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‘Save LPS’ group seeks to keep Lambertville public school within city limits

A new task force has been charged with a singular mission: keep Lambertville’s elementary school within the city’s borders. The group was approved at the Aug. 21 Mayor and City Council meeting.

Toward the end of 2017, some Lambertville parents organized an unofficial “Save LPS” group, sensing that a majority of South Hunterdon Regional School District Board of Education (BOE) members were favoring closing and moving the current school on Main Street.

The new task force allows the group to work with city officials, since the BOE will have to pass a referendum in the three municipalities it serves: Lambertville, Stockton and West Amwell.

The BOE, which now oversees three campuses — two in West Amwell and one in Lambertville — commissioned a study by McKissick Associates of Harrisburg, which narrowed down 10 scenarios on how the newly-formed school district could develop its buildings in the future. In the past year, the BOE cut the list down further:

  • Option A – Moving the 6th grades from West Amwell and Lambertville elementary schools to the middle school building at the South Hunterdon Regional High School campus
  • Option B  – Keeping the current elementary schools where they are and expanding both buildings
  • Option C – Building a new structure where the current high and middle school buildings are located, while closing the current Lambertville and West Amwell elementary schools
  • Option “C prime” – Building a new elementary school for Lambertville, Stockton and West Amwell students

The Stockton Elementary School closed in June.

During this year, the Save LPS group’s main goal was to remove option C from consideration, so they approached Mayor David Del Vecchio and City Council to investigate potential compromises.

“We voted Jan. 1 unanimously to say that there should be a K-6 school in the City of Lambertville,” said Del Vecchio after the meeting. “We’re going to work with the Board to make that happen.”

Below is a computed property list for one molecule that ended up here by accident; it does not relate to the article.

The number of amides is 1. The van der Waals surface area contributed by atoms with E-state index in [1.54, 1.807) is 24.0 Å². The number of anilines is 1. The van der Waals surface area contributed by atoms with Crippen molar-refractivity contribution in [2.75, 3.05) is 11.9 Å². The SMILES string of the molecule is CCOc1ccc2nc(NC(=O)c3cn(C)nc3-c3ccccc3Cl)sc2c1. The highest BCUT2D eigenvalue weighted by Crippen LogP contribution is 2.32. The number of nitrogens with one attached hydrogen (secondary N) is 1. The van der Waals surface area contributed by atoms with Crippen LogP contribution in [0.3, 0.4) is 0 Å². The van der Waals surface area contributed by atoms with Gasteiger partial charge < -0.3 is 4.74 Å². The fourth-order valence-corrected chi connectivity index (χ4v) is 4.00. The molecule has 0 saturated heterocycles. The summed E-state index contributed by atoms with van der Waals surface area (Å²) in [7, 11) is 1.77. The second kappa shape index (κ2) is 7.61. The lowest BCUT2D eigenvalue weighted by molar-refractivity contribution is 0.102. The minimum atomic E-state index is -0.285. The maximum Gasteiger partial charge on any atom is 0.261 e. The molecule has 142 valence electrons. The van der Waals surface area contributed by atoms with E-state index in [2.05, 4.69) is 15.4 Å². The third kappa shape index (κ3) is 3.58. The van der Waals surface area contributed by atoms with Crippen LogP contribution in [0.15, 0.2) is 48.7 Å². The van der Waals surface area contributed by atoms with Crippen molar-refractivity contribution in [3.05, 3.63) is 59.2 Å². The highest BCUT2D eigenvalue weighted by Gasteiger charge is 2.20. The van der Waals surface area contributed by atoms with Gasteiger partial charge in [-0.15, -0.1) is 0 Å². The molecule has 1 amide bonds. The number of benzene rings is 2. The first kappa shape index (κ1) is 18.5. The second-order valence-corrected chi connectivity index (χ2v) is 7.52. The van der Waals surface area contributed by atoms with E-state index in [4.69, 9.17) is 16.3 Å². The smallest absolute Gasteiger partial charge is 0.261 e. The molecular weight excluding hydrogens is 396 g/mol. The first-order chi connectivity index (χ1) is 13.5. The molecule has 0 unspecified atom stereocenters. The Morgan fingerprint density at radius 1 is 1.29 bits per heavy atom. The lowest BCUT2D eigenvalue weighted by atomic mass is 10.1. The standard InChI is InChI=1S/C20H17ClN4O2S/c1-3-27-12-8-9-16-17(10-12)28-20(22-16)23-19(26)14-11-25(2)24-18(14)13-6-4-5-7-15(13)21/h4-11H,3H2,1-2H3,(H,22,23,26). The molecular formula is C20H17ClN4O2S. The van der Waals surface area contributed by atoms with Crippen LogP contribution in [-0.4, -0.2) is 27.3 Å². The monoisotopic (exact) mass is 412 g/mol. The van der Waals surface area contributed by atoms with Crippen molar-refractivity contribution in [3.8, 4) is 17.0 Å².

The council voted unanimously to create the new task force, whose goal is to keep an elementary school within city boundaries.

“The town council officially announced its support at the beginning of this year, and we feel this evolution makes sense…for what we believe will eventually be a successful negotiation with the BOE to remove the option of building a new elementary school outside of our community,” wrote Save LPS member Lorie Howe.

In addition to creating the task force, the city also passed a bond ordinance to fund an engineering study ($20,000) for the “review of properties to relocate the elementary school.” The engineers will investigate whether a new school could potentially be built somewhere else within city limits.

Howe admitted that members of Save LPS were divided on that issue: some would like to keep the current building with some minor expansions, while others were open to a new building within city limits. The group is opposed to an elementary school outside of the city.

When asked some of pros of keeping the school in town, Howe cited accessibility for all families in the community, and property values.

“Our kids will soon be walking through the neighborhood for their Halloween parade,” she said. “Our community, residents and businesses alike will step outside, while waving and cheering the kids on. Many other schools that celebrate this have their kids walk around in a circle in their school gym or parking lot — not us. It’s these types of unique interactions and what living in a walking district affords the community in general that together solidify LPS as a long-time important cornerstone in our community, and we’re not about to see that taken away.”


About the author

Steve Chernoski

Steve Chernoski is a writer, film director and teacher who lives in Lambertville. Here's his website:


  • How about stopping the Lazy High School Regulators who think everyone is on board and unaware of their greedy money grabs from “Choice and ESC” students by dumping them in SHR. This is all out of greed not community. Many are aware of the increased drug incidents courtesy of the 2017 3 Graduate/dealers from Ewing.
    Stop destroying all the amazing education opportunities that brought dedicated parents to this town and leave LPS as the center of a treasured community! The for sale signs are not just about the pipeline!

  • “Save LPS” do whatever you can to keep your local, neighborhood school. That small town connection will never be duplicated in another location.

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